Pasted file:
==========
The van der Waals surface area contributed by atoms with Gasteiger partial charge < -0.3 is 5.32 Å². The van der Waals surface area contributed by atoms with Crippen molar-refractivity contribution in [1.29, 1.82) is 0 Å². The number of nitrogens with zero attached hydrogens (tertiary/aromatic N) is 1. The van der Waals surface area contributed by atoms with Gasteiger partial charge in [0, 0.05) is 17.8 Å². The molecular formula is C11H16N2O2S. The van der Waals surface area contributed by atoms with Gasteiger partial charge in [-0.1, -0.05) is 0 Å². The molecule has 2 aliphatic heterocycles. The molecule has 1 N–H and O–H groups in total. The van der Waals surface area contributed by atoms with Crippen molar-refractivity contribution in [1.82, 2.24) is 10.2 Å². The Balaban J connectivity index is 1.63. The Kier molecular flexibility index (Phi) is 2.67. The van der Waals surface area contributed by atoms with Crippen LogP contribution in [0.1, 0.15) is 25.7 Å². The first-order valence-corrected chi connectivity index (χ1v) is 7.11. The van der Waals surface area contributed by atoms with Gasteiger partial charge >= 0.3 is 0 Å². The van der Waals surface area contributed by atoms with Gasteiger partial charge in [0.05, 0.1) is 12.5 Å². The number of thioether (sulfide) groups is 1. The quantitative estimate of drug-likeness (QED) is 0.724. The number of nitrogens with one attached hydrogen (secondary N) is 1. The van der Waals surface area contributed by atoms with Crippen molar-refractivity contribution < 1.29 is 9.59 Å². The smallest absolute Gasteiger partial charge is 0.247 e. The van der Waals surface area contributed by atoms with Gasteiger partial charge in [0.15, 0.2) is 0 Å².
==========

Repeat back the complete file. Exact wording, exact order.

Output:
The van der Waals surface area contributed by atoms with Gasteiger partial charge < -0.3 is 5.32 Å². The van der Waals surface area contributed by atoms with Crippen molar-refractivity contribution in [1.29, 1.82) is 0 Å². The number of nitrogens with zero attached hydrogens (tertiary/aromatic N) is 1. The van der Waals surface area contributed by atoms with Gasteiger partial charge in [0, 0.05) is 17.8 Å². The molecular formula is C11H16N2O2S. The van der Waals surface area contributed by atoms with Gasteiger partial charge in [-0.1, -0.05) is 0 Å². The molecule has 2 aliphatic heterocycles. The molecule has 1 N–H and O–H groups in total. The van der Waals surface area contributed by atoms with Crippen molar-refractivity contribution in [1.82, 2.24) is 10.2 Å². The Balaban J connectivity index is 1.63. The Kier molecular flexibility index (Phi) is 2.67. The van der Waals surface area contributed by atoms with Crippen LogP contribution in [0.1, 0.15) is 25.7 Å². The first-order valence-corrected chi connectivity index (χ1v) is 7.11. The van der Waals surface area contributed by atoms with Gasteiger partial charge >= 0.3 is 0 Å². The van der Waals surface area contributed by atoms with Gasteiger partial charge in [0.05, 0.1) is 12.5 Å². The number of thioether (sulfide) groups is 1. The quantitative estimate of drug-likeness (QED) is 0.724. The number of nitrogens with one attached hydrogen (secondary N) is 1. The van der Waals surface area contributed by atoms with Crippen molar-refractivity contribution < 1.29 is 9.59 Å². The smallest absolute Gasteiger partial charge is 0.247 e. The van der Waals surface area contributed by atoms with Gasteiger partial charge in [0.15, 0.2) is 0 Å².